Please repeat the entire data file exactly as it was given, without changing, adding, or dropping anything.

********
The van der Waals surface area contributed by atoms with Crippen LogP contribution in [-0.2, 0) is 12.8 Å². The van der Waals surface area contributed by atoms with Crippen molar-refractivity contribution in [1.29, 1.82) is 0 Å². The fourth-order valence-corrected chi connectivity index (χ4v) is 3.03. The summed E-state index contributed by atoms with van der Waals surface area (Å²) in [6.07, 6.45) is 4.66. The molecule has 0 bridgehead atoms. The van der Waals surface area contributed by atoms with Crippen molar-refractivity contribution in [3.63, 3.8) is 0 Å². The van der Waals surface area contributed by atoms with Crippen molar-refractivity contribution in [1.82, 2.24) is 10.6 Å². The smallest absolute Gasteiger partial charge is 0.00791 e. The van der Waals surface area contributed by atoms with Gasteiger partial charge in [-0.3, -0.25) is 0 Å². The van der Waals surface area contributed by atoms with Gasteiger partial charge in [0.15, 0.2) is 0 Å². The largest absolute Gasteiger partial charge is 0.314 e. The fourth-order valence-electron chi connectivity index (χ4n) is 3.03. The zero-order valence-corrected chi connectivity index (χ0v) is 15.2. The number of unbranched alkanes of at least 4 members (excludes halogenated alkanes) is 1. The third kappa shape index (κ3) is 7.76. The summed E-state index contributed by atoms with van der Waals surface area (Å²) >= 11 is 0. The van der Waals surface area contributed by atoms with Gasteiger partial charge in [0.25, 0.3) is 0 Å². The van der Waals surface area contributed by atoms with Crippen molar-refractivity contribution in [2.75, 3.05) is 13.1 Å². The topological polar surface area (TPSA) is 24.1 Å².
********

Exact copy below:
The van der Waals surface area contributed by atoms with Crippen LogP contribution in [-0.2, 0) is 12.8 Å². The van der Waals surface area contributed by atoms with Crippen molar-refractivity contribution in [1.29, 1.82) is 0 Å². The fourth-order valence-corrected chi connectivity index (χ4v) is 3.03. The summed E-state index contributed by atoms with van der Waals surface area (Å²) in [6.07, 6.45) is 4.66. The molecule has 0 bridgehead atoms. The van der Waals surface area contributed by atoms with Crippen molar-refractivity contribution in [3.63, 3.8) is 0 Å². The van der Waals surface area contributed by atoms with Crippen molar-refractivity contribution in [1.82, 2.24) is 10.6 Å². The smallest absolute Gasteiger partial charge is 0.00791 e. The van der Waals surface area contributed by atoms with Gasteiger partial charge in [-0.3, -0.25) is 0 Å². The van der Waals surface area contributed by atoms with Gasteiger partial charge in [0.15, 0.2) is 0 Å². The largest absolute Gasteiger partial charge is 0.314 e. The fourth-order valence-electron chi connectivity index (χ4n) is 3.03. The zero-order valence-corrected chi connectivity index (χ0v) is 15.2. The number of unbranched alkanes of at least 4 members (excludes halogenated alkanes) is 1. The third kappa shape index (κ3) is 7.76. The summed E-state index contributed by atoms with van der Waals surface area (Å²) >= 11 is 0. The van der Waals surface area contributed by atoms with Gasteiger partial charge in [0.25, 0.3) is 0 Å². The van der Waals surface area contributed by atoms with Crippen molar-refractivity contribution in [2.75, 3.05) is 13.1 Å². The topological polar surface area (TPSA) is 24.1 Å².